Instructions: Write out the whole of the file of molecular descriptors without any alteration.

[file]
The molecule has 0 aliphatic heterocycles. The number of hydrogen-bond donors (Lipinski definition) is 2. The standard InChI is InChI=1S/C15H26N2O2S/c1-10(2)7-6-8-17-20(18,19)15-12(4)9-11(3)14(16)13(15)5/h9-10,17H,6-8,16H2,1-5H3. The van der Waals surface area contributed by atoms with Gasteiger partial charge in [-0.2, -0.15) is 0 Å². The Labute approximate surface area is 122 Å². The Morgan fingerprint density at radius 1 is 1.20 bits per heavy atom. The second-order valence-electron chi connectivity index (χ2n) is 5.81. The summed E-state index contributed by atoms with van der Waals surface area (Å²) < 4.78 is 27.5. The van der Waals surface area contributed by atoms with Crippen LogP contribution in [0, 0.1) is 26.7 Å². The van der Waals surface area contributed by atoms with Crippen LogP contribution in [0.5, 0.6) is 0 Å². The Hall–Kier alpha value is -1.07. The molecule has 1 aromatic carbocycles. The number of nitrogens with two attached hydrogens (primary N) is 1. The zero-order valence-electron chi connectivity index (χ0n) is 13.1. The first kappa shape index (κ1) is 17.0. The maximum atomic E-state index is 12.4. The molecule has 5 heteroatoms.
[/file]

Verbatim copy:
The molecule has 0 aliphatic heterocycles. The number of hydrogen-bond donors (Lipinski definition) is 2. The standard InChI is InChI=1S/C15H26N2O2S/c1-10(2)7-6-8-17-20(18,19)15-12(4)9-11(3)14(16)13(15)5/h9-10,17H,6-8,16H2,1-5H3. The van der Waals surface area contributed by atoms with Gasteiger partial charge in [-0.2, -0.15) is 0 Å². The Labute approximate surface area is 122 Å². The Morgan fingerprint density at radius 1 is 1.20 bits per heavy atom. The second-order valence-electron chi connectivity index (χ2n) is 5.81. The summed E-state index contributed by atoms with van der Waals surface area (Å²) < 4.78 is 27.5. The van der Waals surface area contributed by atoms with Crippen LogP contribution in [0, 0.1) is 26.7 Å². The van der Waals surface area contributed by atoms with Crippen LogP contribution in [0.5, 0.6) is 0 Å². The Hall–Kier alpha value is -1.07. The molecule has 1 aromatic carbocycles. The number of nitrogens with two attached hydrogens (primary N) is 1. The zero-order valence-electron chi connectivity index (χ0n) is 13.1. The first kappa shape index (κ1) is 17.0. The maximum atomic E-state index is 12.4. The molecule has 5 heteroatoms.